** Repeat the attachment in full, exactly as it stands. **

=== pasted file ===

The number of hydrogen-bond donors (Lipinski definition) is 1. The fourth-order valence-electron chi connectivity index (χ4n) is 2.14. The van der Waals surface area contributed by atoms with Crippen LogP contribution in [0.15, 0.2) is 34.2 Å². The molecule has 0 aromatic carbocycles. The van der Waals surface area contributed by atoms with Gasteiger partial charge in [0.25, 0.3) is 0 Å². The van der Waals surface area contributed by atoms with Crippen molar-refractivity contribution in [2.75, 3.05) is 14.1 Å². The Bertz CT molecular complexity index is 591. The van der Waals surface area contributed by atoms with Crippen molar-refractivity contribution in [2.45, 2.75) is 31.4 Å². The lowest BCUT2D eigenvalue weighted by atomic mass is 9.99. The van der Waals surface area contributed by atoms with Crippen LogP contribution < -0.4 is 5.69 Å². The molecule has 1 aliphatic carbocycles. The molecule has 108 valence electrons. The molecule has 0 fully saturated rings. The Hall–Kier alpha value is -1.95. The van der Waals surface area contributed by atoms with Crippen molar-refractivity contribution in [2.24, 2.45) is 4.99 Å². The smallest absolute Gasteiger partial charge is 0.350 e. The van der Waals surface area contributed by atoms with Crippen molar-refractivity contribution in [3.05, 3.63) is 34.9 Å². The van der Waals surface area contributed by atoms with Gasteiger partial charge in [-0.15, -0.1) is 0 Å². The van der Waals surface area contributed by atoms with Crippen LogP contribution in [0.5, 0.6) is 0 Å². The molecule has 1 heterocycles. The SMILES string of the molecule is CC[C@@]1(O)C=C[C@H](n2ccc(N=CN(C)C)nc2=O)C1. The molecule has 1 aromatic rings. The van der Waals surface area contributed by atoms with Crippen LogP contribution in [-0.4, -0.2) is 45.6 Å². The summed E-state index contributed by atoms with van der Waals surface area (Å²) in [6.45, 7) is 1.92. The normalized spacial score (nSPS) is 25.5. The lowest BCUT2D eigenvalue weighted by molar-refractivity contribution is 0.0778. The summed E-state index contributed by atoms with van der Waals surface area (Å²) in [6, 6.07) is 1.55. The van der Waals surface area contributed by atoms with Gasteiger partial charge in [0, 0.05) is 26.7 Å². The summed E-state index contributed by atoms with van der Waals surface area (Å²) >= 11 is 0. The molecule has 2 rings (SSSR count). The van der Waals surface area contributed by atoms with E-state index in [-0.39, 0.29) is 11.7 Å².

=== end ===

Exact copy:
The number of hydrogen-bond donors (Lipinski definition) is 1. The fourth-order valence-electron chi connectivity index (χ4n) is 2.14. The van der Waals surface area contributed by atoms with Crippen LogP contribution in [0.15, 0.2) is 34.2 Å². The molecule has 0 aromatic carbocycles. The van der Waals surface area contributed by atoms with Gasteiger partial charge in [0.25, 0.3) is 0 Å². The van der Waals surface area contributed by atoms with Crippen molar-refractivity contribution in [2.75, 3.05) is 14.1 Å². The Bertz CT molecular complexity index is 591. The van der Waals surface area contributed by atoms with Crippen molar-refractivity contribution in [2.45, 2.75) is 31.4 Å². The lowest BCUT2D eigenvalue weighted by atomic mass is 9.99. The van der Waals surface area contributed by atoms with Crippen LogP contribution < -0.4 is 5.69 Å². The molecule has 1 aliphatic carbocycles. The molecule has 108 valence electrons. The molecule has 0 fully saturated rings. The Hall–Kier alpha value is -1.95. The van der Waals surface area contributed by atoms with Crippen molar-refractivity contribution in [2.24, 2.45) is 4.99 Å². The smallest absolute Gasteiger partial charge is 0.350 e. The van der Waals surface area contributed by atoms with Crippen molar-refractivity contribution in [3.05, 3.63) is 34.9 Å². The van der Waals surface area contributed by atoms with Gasteiger partial charge in [-0.15, -0.1) is 0 Å². The van der Waals surface area contributed by atoms with Crippen LogP contribution in [0.5, 0.6) is 0 Å². The molecule has 1 heterocycles. The SMILES string of the molecule is CC[C@@]1(O)C=C[C@H](n2ccc(N=CN(C)C)nc2=O)C1. The molecule has 1 aromatic rings. The van der Waals surface area contributed by atoms with Crippen LogP contribution in [-0.4, -0.2) is 45.6 Å². The summed E-state index contributed by atoms with van der Waals surface area (Å²) in [6.45, 7) is 1.92. The normalized spacial score (nSPS) is 25.5. The lowest BCUT2D eigenvalue weighted by molar-refractivity contribution is 0.0778. The summed E-state index contributed by atoms with van der Waals surface area (Å²) in [6, 6.07) is 1.55. The van der Waals surface area contributed by atoms with Gasteiger partial charge in [0, 0.05) is 26.7 Å². The summed E-state index contributed by atoms with van der Waals surface area (Å²) >= 11 is 0. The molecule has 2 rings (SSSR count). The van der Waals surface area contributed by atoms with E-state index in [-0.39, 0.29) is 11.7 Å².